While most of the Middle East region has been risking life and limb for the sake of a democratic future, in Iran, different factions in the regime have been busy debating the virtues of the ancient Persian King Cyrus the Great. Neither side brings any new historical insight, but it hasn't been an exercise in mere navel-gazing -- in Iran, debates on ancient history have been a high-stakes affair. Today, the question is whether the Islamic Republic should pay closer attention to the country's pre-Islamic Iranian heritage; the answers recently offered by President Mahmoud Ahmadinejad threaten the collapse of the current regime.
The dispute itself is nothing new. For decades, if not centuries, the twin enigmas of Iran's identity and the nature of Islam in Iran have bedeviled Iranian scholars and politicians alike. Iranian identity is bifurcated, split between the pre-Islamic traditions of Zoroastrian and Manichean millennium before Islam, and the Islam-influenced developments of the last 1,300 years.
But there has never been a consensus about which side of this bifurcation should be privileged. Even in the first centuries after the arrival of Islam in Iran, though Iranians had a decisive role in formulating Islamic laws, governance, and literature, there was considerable tension between Arabs and Persians: The former routinely referred to the latter with the pejorative moniker Ajam. Some Arabs (and some Iranians) even questioned whether Shiism -- the dominant sect in Iran today -- qualifies at all as a legitimate branch of Islam, arguing that it was actually a thinly disguised form of Iranian nationalism. Indeed, many scholars have pointed out that key ideas singular to Shiism in the Islamic world -- like the concept of a messiah (mahdi), and millenarian optimism -- are in fact a reincarnation of pre-Islamic Iranian ideas and concepts drawn from Zoroastrian and Manichean philosophies.
Negotiating these tensions has long been a requirement for any Iranian regime. The shahs of the Pahlavi era, seeking to blunt Islam's role in public life, accentuated the pre-Islamic age. The grandest example of that campaign came in 1976, when the shah spent several hundred million dollars to celebrate 2,500 years of Persian monarchy in a tent-city he specially erected outside Persepolis, the capital of ancient Persia. He even changed the national calendar for the occasion, away from one of Islamic origin to one that claimed to have its genesis in the age of Cyrus, the ancient Persian king praised in the Old Testament for freeing Jews from their Babylonian captivity (though the change lasted only two years).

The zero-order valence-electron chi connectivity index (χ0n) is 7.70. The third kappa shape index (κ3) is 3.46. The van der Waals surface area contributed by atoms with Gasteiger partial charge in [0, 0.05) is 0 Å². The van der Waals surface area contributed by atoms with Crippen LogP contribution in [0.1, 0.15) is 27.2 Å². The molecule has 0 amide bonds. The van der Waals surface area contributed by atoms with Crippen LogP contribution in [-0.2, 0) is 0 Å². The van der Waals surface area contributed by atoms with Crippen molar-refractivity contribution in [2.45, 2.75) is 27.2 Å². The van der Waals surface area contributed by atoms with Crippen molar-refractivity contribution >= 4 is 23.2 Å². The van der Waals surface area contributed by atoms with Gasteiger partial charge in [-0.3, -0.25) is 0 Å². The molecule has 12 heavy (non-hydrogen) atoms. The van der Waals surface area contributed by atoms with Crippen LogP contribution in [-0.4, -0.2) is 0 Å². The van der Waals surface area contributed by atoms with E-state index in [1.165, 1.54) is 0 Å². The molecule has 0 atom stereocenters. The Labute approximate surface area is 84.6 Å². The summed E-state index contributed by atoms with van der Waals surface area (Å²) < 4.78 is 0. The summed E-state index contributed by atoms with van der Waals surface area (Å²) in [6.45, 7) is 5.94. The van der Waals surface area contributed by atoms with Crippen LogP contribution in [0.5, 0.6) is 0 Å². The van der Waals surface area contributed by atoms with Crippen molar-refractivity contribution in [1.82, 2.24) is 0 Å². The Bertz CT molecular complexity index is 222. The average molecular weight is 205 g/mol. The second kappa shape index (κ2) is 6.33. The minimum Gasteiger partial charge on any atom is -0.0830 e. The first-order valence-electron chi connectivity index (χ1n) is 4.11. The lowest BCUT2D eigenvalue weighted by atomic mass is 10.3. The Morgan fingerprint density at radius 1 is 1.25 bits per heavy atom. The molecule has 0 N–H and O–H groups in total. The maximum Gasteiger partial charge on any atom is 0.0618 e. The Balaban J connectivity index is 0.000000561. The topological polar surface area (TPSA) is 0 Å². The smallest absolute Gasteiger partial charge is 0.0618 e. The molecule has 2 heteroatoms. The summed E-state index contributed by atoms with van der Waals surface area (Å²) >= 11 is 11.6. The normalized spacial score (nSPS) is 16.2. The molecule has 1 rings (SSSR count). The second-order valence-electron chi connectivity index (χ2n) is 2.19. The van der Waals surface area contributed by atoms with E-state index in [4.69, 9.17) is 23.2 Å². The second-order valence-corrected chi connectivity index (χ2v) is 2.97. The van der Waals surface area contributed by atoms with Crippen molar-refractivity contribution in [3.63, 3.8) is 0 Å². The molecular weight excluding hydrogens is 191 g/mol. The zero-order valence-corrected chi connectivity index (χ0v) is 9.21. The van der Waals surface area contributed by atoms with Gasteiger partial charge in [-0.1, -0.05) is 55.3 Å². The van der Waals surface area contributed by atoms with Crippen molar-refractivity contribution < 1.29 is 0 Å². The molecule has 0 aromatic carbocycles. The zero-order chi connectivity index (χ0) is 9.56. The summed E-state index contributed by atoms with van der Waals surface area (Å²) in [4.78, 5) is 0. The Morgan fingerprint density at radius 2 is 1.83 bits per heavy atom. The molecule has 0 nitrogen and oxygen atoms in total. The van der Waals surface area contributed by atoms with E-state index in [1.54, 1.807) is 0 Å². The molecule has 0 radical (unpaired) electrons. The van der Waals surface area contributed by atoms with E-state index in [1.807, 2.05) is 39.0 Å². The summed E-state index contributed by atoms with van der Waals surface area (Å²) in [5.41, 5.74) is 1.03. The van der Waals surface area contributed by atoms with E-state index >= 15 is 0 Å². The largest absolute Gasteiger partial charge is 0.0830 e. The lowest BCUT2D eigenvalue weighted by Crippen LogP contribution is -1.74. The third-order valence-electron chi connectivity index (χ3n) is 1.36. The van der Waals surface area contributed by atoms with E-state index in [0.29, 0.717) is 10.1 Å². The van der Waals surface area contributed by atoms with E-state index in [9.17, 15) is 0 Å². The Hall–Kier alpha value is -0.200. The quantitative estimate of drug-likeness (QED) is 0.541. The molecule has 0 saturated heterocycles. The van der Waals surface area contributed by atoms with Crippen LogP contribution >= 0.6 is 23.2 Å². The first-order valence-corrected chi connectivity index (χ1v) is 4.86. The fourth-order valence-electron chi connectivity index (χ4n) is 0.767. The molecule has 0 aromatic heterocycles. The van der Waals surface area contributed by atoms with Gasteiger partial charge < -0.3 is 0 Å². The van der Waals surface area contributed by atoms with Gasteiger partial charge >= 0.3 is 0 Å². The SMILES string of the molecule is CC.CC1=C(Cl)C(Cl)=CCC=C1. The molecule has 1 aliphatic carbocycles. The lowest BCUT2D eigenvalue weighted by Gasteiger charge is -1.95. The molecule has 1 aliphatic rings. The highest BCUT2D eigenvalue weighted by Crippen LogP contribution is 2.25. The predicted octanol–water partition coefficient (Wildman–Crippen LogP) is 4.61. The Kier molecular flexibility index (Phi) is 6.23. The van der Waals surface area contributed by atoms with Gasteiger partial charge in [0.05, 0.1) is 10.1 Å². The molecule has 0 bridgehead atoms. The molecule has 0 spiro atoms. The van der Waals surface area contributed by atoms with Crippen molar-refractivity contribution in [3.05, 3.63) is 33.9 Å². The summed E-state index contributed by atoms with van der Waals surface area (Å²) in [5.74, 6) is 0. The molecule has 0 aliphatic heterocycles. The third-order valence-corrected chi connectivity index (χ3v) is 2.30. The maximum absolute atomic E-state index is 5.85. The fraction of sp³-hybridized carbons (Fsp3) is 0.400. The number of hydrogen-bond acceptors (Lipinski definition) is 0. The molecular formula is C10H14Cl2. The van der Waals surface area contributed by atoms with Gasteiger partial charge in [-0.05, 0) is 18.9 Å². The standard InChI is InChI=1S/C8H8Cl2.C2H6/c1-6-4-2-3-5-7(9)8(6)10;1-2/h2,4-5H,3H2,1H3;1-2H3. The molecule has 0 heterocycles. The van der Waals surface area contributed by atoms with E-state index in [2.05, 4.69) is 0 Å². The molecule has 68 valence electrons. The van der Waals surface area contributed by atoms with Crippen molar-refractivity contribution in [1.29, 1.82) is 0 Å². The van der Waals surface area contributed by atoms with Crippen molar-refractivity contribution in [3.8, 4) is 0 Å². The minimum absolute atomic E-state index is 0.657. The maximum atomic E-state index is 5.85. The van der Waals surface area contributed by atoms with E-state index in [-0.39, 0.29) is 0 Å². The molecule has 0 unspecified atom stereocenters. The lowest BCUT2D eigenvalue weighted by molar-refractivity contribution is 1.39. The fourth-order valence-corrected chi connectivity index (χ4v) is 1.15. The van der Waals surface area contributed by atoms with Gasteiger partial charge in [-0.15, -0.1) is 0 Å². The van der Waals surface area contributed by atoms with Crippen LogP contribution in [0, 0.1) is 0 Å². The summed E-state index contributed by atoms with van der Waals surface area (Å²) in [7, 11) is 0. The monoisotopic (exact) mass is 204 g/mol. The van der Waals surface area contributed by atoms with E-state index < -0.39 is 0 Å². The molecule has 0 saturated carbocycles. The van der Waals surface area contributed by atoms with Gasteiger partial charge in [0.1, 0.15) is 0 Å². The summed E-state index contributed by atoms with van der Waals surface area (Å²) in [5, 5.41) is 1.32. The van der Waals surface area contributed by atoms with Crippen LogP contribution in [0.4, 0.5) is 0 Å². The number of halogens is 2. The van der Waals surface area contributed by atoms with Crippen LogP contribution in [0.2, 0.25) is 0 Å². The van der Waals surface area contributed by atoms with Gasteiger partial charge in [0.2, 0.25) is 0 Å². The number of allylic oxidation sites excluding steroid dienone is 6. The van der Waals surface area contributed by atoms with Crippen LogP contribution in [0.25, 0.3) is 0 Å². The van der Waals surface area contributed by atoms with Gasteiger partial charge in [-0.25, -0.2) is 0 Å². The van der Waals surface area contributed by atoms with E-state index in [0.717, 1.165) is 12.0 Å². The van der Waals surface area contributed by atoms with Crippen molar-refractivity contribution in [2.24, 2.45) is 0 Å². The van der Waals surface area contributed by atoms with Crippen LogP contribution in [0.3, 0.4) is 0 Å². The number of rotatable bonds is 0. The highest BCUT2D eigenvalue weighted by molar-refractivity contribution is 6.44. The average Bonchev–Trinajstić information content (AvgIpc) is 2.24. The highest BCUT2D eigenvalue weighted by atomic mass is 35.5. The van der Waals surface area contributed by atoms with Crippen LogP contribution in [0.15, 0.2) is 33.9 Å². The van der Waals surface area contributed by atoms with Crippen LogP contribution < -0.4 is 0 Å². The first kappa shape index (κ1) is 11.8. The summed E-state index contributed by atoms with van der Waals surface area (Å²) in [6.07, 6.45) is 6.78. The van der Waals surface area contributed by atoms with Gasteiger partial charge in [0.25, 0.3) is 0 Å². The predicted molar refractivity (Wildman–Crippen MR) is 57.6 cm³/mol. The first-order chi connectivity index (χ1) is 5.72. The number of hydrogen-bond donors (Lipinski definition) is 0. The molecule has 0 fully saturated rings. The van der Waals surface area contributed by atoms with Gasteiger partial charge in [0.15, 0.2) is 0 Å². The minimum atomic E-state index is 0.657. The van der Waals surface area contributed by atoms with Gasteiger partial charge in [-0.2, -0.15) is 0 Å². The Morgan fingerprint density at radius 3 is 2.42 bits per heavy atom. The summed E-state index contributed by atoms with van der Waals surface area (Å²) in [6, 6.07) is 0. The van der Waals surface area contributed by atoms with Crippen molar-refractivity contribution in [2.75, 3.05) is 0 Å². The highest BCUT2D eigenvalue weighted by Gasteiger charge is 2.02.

But when the Islamic regime came into power in 1979, it attempted to obliterate the Persian pre-Islamic past and emphasize only the Islamic component. It was an agenda that required some heavy cultural lifting, to say the least, in a country where people still routinely decried the "Arab invasion" of a millennium past, and practiced with pride and care a language that had survived the era of Arab imperialism. Ayatollah Khomeini, the Islamic Republic's founder, made Iran's pre-Islamic Persian holidays a special target: He derided Nowruz, the Iranian New Year celebration held on the first day of spring, as a "pagan" festivity.
Iranians, for the most part, resisted the regime's ambitions in this regard. The popular response has been to insist on even more ostentatious celebrations of traditional Persian festivities and support for campaigns to "purify" the language of any Arabic words and names. And just a few years ago, during the days of Mohamad Khatami, Ahmadinejad's reformist predecessor, an Iranian scholar published a five-volume treatise chronicling the two centuries of fierce fighting by Iranians before they accepted Islam, contradicting the regime's official history that Iranians accepted Islam eagerly and as soon as they had heard its message.
It is this sort of national pride that Ahmadinejad and his closest advisor, Esfandiar Mashaei, have been tapping into with their recent calls for an "Iranian Islam." They have made Iranian nationalism a pillar of the Ahmadinejad government, repeatedly and profusely praising pre-Islamic Iranian grandeur.
Rather than neglect Nowruz, Ahmadinejad marked the occasion this year by inviting 20 heads of state to Persepolis -- once so reviled by Shiite clerics that in the early days of the revolution Sadegh Khalkhali, a hard-line judge, tried to have it bulldozed (he was stopped by angry locals). Though Ahmadinejad gave in to heavy criticism and decided against having his celebration at the ancient site, he refused to heed the threats and advice of conservatives and held it in Tehran. It was rightly seen as a direct challenge to the clerical authorities.